Wednesday, August 13, 2008

Author Interview: Francis Levy

Recently, I posted a review of a new novel called Erotomania: A Romance. I was so intrigued by the book that I had to interview the author, Francis Levy, to find out how he came up with the idea for the novel.

Erotomania is an absurdist portrait of a modern-day romance. It follows James and Monica from their early days as couple that is forced to move into a nuclear fall-out bunker so their explosive sex life doesn't physically harm their neighbors, down the long journey to marriage counseling.

Q: Tell us a little about yourself, what is your background and how did you come to writing?

I was an English major at Columbia and always wanted to write. Actually trash that, I went to Columbia and felt like shit, just hated myself, felt inferior, undesirable, my long time girlfriend had left me, I then went to Yale Drama School, in a program they had in critical writing and continued to feel like shit. I constantly wanted to be top man on the totem pole. At Yale I began my long career oedipalizing reality. I constantly wanted what everyone else had. There is an expression you've got to want what you have. It took me about thirty years to learn that. I started writing for all the wrong reasons basically as a way of looking for attention. I think all writers do this to some extent and I'n ending my career with the same base motives. You will never hear a heartening word from these lips. I look at writing as an animalistic activity, a delving into an unconscious instinctual world; this is where the addictive power of writing comes from. This is a world that psychotics inhabit unwillingly and that writers are free to come and go from as they please. There is a deceptive veneer of humanism to the enterprise, but essentially it has to do with the will to power. Who used that expression? When I first came to NY after my years in New Haven, I got a job in publishing. I expected the literary world to be kind of cult of sensiblility, EM Forster had talked about "the aristocracy of he heart." It was nothing like that.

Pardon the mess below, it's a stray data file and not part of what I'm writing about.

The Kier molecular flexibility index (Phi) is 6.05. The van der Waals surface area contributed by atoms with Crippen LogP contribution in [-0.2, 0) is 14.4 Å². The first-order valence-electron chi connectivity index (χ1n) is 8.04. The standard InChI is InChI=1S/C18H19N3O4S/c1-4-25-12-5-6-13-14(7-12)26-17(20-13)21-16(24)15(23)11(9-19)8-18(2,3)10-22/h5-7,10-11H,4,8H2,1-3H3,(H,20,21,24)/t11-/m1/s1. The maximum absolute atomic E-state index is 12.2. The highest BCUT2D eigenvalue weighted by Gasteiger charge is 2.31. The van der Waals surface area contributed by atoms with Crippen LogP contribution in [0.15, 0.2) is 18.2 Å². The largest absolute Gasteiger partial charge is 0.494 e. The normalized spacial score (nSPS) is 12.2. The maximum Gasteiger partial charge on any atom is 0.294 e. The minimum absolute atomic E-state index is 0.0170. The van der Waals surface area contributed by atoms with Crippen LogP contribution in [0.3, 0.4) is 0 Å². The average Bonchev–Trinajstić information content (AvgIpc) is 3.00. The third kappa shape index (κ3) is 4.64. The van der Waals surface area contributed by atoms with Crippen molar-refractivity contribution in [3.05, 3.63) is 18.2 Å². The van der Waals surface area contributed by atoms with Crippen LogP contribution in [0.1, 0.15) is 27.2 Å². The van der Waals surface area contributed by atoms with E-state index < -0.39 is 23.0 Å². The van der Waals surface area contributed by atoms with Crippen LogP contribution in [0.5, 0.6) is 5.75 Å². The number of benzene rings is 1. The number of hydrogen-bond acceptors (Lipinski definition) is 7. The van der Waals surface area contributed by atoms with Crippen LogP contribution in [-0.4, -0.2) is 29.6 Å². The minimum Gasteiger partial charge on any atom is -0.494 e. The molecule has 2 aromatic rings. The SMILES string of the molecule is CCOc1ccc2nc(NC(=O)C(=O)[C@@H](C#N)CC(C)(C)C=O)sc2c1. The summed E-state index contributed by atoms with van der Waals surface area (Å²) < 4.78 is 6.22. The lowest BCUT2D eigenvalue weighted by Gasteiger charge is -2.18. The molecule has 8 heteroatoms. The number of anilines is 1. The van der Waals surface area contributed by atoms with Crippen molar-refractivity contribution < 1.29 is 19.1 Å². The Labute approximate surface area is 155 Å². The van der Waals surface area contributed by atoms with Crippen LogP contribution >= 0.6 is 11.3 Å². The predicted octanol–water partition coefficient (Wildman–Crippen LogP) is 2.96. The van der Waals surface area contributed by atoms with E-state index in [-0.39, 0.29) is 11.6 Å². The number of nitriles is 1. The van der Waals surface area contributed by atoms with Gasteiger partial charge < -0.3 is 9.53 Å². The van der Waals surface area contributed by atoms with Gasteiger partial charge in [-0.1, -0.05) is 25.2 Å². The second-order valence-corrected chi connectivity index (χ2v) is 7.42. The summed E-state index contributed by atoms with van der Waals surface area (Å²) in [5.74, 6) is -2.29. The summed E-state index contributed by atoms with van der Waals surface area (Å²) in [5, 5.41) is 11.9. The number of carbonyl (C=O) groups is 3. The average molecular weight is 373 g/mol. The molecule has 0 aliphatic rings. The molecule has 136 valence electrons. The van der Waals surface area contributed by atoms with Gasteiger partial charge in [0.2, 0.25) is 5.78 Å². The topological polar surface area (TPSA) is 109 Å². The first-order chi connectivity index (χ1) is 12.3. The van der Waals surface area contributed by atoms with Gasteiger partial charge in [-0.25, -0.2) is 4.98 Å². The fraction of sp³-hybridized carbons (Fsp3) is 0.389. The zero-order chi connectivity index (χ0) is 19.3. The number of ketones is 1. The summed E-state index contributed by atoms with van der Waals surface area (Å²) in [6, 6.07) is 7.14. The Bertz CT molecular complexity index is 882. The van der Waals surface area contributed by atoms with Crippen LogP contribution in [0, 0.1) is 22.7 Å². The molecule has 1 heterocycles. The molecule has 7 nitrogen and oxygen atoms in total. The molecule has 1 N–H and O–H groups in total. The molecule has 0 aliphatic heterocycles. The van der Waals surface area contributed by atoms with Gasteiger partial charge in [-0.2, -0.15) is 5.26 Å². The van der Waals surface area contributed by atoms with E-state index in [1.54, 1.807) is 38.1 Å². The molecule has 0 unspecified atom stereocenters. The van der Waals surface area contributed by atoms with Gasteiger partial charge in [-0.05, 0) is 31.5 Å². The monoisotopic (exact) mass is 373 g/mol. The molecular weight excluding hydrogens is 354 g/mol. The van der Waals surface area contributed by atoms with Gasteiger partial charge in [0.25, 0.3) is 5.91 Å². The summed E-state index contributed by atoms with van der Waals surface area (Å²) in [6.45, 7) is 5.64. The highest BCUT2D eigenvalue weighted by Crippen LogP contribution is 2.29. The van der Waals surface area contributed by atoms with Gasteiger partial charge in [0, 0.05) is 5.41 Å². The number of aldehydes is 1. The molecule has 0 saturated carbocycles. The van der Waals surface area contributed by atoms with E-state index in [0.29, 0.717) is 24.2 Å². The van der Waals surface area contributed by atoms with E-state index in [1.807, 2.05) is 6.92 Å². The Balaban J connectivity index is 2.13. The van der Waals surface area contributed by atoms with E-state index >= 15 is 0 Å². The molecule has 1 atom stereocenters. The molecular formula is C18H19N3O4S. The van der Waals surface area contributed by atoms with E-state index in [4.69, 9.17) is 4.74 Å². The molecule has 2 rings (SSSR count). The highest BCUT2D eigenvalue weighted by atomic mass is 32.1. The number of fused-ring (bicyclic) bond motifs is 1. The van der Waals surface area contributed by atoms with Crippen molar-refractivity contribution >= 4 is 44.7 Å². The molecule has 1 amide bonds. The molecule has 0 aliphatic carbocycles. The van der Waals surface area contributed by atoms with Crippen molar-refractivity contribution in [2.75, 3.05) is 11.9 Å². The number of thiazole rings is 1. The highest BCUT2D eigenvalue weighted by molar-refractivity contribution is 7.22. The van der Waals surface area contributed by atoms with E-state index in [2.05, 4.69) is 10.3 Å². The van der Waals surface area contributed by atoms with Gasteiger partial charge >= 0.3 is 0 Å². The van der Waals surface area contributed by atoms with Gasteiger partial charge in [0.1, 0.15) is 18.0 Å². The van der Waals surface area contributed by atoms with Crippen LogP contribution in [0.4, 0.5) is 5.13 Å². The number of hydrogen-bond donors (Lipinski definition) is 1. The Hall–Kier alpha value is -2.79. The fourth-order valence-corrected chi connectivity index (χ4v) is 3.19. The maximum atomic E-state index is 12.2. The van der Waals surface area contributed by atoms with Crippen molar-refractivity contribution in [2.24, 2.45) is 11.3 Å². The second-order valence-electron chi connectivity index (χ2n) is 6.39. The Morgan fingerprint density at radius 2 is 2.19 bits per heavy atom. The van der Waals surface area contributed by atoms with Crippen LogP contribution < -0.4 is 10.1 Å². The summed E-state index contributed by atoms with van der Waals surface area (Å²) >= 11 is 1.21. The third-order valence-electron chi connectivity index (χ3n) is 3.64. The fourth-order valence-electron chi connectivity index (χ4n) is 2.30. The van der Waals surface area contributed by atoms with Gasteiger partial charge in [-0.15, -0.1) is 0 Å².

Q. How long did it take you to write the book and find a publisher?

It's a short book, but it took a couple of years since it was rewrirtten a lot. I had published a lot of short fiction, essays, humor, criticism in a wide variety of places including The Village Voice, The New Republic, The New York Times Book Review, Washington Post Book World, The East Hampton Star, The Quarterly and so on, but I had never published a book. I have written other books which I tried to publish unsuccessfully and I was a little wary of the situation. So I actually didn't really do much submitting. I think I queried a few places and maybe sent some sample chapters out, but I didn't seriously set out to get published in the way I had in the past. I work with a very good editor named Maggie Paley and she showed it to her agent at the time Jane Gelfman. Jane liked it, but wasn't going to handle a first novel whose only destination was going to be Morgan Entrekin at Grove. He is the one that everyone thinks off when they have an edgy book. You have to remember that the situation in publishing is particularly bad now. It really sucks. I think one of her authors someone with a big track record had spoken highly of a small publisher in the midwest called Two Dollar Radio. That's how I heard of it. I went on line, looked up their submission guidelines then submitted, sight unseen. I heard back from Eric Obenauf the publisher. He liked what I had shown him and wanted to see more. I sent the rest and he offer me a contract.